Appendix 3: Wellington's Clear Water project

Achieving public sector outcomes with private sector partners.

Procurement route

The Wellington Clear Water project for a new sewage treatment plant has been undertaken using a contract to design, build, maintain, and operate (DBMO).56

The Wellington City Council (the Council) was aware that arrangements for the treatment and disposal of sewage were unsatisfactory. A long process of public consultation took place, resulting in a decision that there was a need for a modern sewage treatment plant with potential for expansion, designed to meet environmental standards based on legislative requirements and public expectations.

Expressions of interest were sought on a traditional procurement approach to designing, constructing, and operating the new plant. One proposal was received from a United Kingdom-based company proposing an alternative approach, including designing, building, and operating the plant for 25 years, with the right of renewal of the contract after 20 years.

A contract was awarded to this company in 1996 on the basis that the Council paid the company a lump sum to design and build the plant, followed by an annual operating fee. The new plant was commissioned in 1998.

The contractor operated the plant until June 2004, when it set up a subsidiary company to take over managing the contract. Since then, ownership of the subsidiary company has been transferred to a third company that now manages the contract.

Reasons for procurement decision

Council officers identified the following reasons for choosing this procurement route:

  • The treatment plant required construction by a contractor with specific experience, and the Council did not possess the necessary skills or experience in-house. Therefore, the Council decided to prepare an output-based specification, and seek proposals from companies with significant experience and international expertise to determine the best means of achieving the outputs.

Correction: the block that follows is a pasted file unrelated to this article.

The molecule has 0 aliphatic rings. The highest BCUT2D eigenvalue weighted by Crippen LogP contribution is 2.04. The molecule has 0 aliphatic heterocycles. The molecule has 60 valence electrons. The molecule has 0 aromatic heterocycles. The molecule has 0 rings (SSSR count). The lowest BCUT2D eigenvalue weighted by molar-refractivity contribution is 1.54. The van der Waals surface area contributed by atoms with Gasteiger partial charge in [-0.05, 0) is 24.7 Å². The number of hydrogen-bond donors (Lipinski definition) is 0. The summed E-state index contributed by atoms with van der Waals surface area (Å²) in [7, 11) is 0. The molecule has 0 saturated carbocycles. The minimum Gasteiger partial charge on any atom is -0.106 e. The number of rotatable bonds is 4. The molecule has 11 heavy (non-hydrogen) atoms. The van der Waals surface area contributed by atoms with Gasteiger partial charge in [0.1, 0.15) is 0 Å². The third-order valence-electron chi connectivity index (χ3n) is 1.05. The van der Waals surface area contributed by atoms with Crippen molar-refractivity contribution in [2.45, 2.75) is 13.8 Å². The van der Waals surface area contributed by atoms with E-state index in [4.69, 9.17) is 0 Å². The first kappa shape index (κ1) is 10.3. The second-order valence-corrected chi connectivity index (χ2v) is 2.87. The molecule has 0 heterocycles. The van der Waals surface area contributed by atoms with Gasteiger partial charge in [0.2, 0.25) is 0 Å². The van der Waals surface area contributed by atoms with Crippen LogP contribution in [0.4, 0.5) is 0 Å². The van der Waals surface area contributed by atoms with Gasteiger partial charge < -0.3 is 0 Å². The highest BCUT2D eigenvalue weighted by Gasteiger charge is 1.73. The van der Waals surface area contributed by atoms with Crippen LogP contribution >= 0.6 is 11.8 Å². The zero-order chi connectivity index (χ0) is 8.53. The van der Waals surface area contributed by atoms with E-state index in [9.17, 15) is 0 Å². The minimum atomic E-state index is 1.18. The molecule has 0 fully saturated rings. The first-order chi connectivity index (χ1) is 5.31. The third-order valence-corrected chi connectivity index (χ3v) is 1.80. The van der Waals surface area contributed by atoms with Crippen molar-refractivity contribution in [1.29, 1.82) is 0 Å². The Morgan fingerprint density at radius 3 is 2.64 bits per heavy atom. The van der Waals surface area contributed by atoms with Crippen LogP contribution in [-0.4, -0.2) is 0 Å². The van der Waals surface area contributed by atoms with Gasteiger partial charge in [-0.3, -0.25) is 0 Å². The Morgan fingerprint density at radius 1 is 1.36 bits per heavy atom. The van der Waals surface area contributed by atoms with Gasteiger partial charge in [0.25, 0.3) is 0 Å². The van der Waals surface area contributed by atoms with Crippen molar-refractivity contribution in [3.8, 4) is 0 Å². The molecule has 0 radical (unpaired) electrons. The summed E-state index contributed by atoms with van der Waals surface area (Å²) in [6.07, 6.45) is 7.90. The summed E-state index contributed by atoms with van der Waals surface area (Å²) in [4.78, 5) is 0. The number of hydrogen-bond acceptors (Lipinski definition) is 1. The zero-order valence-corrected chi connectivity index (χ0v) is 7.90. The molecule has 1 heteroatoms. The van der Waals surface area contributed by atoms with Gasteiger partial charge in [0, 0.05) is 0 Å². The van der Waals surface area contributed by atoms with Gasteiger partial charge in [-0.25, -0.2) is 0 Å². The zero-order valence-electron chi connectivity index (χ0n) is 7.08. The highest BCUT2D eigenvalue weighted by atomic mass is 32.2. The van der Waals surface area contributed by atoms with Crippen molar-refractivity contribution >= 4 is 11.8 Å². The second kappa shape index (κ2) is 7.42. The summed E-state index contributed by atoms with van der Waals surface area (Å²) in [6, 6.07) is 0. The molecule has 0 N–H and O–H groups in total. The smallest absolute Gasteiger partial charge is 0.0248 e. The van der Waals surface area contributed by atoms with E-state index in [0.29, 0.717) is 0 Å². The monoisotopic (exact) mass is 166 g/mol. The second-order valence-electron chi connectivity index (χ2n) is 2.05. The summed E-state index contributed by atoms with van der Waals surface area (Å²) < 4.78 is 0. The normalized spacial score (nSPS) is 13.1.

• The risk of achieving the outputs was transferred to the contractor.
  • A contract to design, build, and operate the plant would provide an incentive to the contractor to establish a good-quality, low-maintenance facility, and so minimise maintenance costs. A company contracted to design and build the plant, but not operate it, would wish to maximise its profit margin at this stage, with the risk of future increased costs of maintenance.

The Council also identified reasons why it might not be appropriate to choose this procurement route:

  • If different companies had been selected to design, build, and operate the plant, each company would have acted to assure the quality of the others’ work (though note the bullet point above that puts forward a contrary point of view).
  • The ownership of the provider company has changed, and the people managing the contract on behalf of both the client and contractor at the early stages of the project are no longer involved. This is not surprising considering the long-term nature of the contract. Although this potentially weakens the case often put forward for long-term contracts of this nature – that they offer stability and continuity – in this case there is evidence of remarkable continuity. The chairman of the current provider company was previously chairman of the original provider company, and he has been involved for 10 years in the Clear Water project. Some of the private sector party’s operational staff have also been involved for a long time.